Today we are so thrilled to have Kim Culbertson join us as part of Sixteen to Read’s Visiting Author Series. Kim is the author of four YA books and one YA novella. She will release her fifth YA novel, THE POSSIBILITY OF NOW on January 26, 2016.
Shannon: Welcome, Kim! Thanks so much for taking the time to chat with me today. I’ve been a huge fan of yours for some time and hope our readers know your books: SONGS FOR A TEENAGE NOMAD, INSTRUCTIONS FOR A BROKEN HEART, CATCH A FALLING STAR and the forthcoming THE POSSIBILITY OF NOW. Just the titles alone make me want to swoon!
Kim: Awww, thanks, Shannon – I look forward to becoming a fan of all the authors at Sixteen to Read!
Shannon: Because we’re a debut group, we want to hear about the beginning of your writing career. Could you think back to your querying process and tell us what that was like for you? I’m sure our readers would love to know the number of agents you queried, how many requests you received, etc.
Kim: My publishing experience hasn’t been very traditional. I was very devoted to being a full time high school teacher, so when I wrote my first novel, I didn’t go out much with it—went to a conference, talked to a couple of agents who were encouraging—but I got busy and stopped looking. Through sheer luck, SONGS FOR A TEENAGE NOMAD was published by a wonderful small press (Hip Pocket Press) in 2007 and won a few indie awards. After that, I decided to make more of an effort to get an agent. I queried 16 agents before signing with Melissa Sarver White. Oh, wait—did that sound simple? Because it was AGONIZING! As all writers know when they are querying, there is a lot of “it’s just not what we’re looking for” or “I like this, but—” and an enormous symphony of —crickets, crickets— and more waiting and rejection and maybe-I-should-become-an-accountant-on-a-deserted-island musings. But then it sort of all happened at once. I got an offer from three agents in two days.
Shannon: What made you sign with Melissa Sarver White of Folio Literary?
Kim: When Melissa called that first day to offer me representation, I got the vibe from her that she would be funny, smart, real, and devoted. She has been all of those things and more. This is not an easy industry. There is a public perception that doesn’t always match up with the daily reality. Melissa has been someone I can always talk to about the industry, project ideas, frustrations, triumphs. She has been a rock and at all times I have felt like she’s my biggest fan, which is what I wanted in an agent. I think the agent-author relationship is different for all authors, and the key is finding the one that works for your own personal goals.
Shannon: So well said, Kim! Do you have a day job or are you a full-time author?
Kim: Funny you should ask that—I’m going through a huge transition with that right now. I have been teaching high school for 18 years and I love it. I. Love. It. People think it’s a little nuts that I write for teenagers and teach them—that’s a lot of teenage energy in one life, but I’ve always managed to balance my teaching with my writing and being a mom. Lately, though, things have just felt like too much. In January, I’m taking a leave of absence from my job at Forest Charter teaching creative writing so I can focus on my writing (which was a really difficult decision because I ADORE my students). Not sure if the leave will be for just a semester or for longer…time will tell. I’m grateful to have this opportunity; it will be the first time I’ve focused full-time on my writing. And by full-time, I mean, the time in between being a mom, a wife, a friend….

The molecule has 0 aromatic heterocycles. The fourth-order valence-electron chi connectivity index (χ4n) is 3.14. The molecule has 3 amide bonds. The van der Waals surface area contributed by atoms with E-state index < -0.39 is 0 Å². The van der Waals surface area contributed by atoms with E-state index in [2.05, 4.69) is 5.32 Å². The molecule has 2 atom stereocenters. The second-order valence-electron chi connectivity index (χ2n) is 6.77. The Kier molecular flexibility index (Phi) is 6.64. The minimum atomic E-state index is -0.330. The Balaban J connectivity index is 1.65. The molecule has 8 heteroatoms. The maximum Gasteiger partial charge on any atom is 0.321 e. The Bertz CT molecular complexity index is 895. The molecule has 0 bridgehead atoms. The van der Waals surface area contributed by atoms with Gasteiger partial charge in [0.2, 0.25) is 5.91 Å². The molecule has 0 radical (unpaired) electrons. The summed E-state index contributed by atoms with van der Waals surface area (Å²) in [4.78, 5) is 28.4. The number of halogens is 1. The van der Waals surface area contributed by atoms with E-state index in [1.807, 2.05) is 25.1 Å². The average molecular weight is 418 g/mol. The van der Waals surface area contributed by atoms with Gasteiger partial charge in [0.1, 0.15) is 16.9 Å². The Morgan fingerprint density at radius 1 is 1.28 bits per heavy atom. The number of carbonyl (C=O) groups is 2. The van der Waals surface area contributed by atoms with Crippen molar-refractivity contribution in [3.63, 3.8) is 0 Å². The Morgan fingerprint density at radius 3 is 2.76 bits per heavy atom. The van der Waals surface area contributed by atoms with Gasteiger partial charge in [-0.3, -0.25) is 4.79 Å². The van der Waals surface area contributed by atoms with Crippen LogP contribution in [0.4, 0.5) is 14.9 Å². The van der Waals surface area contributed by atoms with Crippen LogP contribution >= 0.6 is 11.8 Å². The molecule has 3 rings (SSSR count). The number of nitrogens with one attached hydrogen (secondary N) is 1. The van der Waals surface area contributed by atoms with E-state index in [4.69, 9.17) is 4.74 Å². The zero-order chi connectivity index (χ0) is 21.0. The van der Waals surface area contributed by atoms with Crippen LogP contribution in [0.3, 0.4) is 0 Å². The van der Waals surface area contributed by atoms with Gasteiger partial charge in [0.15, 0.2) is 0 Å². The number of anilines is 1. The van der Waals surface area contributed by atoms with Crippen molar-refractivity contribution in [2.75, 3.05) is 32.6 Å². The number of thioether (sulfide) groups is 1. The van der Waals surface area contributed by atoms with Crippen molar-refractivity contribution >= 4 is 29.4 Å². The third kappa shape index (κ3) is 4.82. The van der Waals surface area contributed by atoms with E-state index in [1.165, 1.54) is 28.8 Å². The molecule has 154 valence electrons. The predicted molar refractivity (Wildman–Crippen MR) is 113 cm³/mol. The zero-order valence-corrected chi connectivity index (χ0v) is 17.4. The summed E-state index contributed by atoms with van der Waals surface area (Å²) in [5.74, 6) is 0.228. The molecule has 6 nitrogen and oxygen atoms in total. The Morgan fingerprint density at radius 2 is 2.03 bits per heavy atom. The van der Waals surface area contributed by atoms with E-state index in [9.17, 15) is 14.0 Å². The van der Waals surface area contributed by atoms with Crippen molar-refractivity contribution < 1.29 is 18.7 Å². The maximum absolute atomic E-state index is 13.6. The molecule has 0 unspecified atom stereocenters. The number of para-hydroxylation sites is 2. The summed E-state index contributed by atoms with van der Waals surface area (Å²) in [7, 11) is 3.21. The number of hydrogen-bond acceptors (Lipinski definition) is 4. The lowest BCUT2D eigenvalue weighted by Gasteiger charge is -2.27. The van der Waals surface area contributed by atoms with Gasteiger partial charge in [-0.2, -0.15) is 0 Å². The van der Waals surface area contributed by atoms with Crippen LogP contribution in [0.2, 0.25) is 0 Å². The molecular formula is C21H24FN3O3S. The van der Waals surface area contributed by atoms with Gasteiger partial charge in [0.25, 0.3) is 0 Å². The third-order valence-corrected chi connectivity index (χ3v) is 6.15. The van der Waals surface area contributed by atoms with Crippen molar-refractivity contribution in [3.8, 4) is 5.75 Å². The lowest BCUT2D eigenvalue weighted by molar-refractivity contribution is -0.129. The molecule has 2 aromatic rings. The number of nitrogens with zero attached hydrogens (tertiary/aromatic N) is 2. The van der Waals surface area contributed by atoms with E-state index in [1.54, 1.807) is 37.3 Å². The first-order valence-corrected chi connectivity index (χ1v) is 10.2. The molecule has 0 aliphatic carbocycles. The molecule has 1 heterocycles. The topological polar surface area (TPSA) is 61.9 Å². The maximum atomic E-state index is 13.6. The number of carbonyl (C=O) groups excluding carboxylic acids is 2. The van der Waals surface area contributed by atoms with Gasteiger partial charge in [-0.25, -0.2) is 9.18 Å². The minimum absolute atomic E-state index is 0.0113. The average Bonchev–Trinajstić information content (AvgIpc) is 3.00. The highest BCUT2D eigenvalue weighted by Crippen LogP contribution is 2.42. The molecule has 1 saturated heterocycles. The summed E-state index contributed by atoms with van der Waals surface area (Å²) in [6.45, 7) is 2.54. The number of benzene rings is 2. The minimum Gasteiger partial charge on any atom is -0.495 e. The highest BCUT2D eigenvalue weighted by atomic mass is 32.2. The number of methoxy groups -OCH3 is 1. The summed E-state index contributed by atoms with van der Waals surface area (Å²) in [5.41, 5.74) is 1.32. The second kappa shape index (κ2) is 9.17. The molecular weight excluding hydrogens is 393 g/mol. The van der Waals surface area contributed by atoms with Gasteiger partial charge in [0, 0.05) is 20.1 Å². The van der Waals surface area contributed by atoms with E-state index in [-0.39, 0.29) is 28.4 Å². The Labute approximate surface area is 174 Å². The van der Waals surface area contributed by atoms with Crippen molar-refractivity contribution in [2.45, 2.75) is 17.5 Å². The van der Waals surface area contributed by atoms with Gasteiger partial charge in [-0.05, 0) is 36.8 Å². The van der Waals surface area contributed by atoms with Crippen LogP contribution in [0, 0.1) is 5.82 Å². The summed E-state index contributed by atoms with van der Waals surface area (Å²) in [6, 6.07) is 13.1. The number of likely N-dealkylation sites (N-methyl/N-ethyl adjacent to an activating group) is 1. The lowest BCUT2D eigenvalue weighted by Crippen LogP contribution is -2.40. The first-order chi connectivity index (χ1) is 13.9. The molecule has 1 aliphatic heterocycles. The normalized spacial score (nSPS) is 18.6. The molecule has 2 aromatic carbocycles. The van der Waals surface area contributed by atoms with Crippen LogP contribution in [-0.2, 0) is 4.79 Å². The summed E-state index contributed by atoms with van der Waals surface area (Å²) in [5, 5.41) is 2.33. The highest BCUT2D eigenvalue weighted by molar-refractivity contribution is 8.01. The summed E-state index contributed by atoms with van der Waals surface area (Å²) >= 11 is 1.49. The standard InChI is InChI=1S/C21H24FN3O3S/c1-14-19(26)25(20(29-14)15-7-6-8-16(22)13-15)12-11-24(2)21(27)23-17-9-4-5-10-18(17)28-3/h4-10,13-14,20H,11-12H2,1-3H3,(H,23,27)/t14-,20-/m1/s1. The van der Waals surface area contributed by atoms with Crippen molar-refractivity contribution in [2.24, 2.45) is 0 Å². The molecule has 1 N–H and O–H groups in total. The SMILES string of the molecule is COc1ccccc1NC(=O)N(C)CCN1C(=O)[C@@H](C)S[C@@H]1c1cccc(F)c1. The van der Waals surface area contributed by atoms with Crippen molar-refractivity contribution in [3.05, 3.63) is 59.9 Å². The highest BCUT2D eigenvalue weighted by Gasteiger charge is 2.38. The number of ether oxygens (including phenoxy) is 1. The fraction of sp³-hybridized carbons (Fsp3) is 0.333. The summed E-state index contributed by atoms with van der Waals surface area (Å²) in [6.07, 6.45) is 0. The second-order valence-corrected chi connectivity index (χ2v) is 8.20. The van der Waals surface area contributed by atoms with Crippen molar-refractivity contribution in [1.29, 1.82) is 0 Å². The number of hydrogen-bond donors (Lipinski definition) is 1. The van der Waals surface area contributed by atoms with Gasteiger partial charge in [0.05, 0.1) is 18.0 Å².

Shannon: It’s a lot to balance for sure, but we’re thrilled you’ll have more time to dedicate to your writing. Do you have a favorite book from your catalog? If so, what makes it special in your author heart?
Kim: That’s hard—I think it’s a bit like having a favorite child or favorite friend or favorite student. I’m sure all authors say this, but I love each of my books for different reasons. They remind me of who I was/where I was when I wrote them.
Shannon: Fair enough! 😀 Can you share your writing routine? And has it changed over the years as your writing career has developed?
Kim: I’m taking a moment to laugh at the word “routine”—okay, I’m back. Yeah, I’m the worst with the whole idea of routine. When I first started writing, I was teaching high school theatre and English full-time, and directing multiple shows a year, which put writing on the back burner for me. Over the years, I’ve tried to come up with more of a balance between my writing and teaching, but I added being a mom to the mix, which changed the shape of my days too. Currently, I try to write at least a couple of hours a day, but some days it’s not at all and some days it’s for eight hours without stopping. This is entirely because I struggle to be more disciplined about it. I tend to make the time, but I get distracted. Somehow I get pages in each week and get the work done. I often set a goal at the beginning of the week (I want to write 15 fresh pages, I want to fix four scenes, etc.). I’m getting better about giving myself a break when I don’t reach that goal and also celebrating when I do.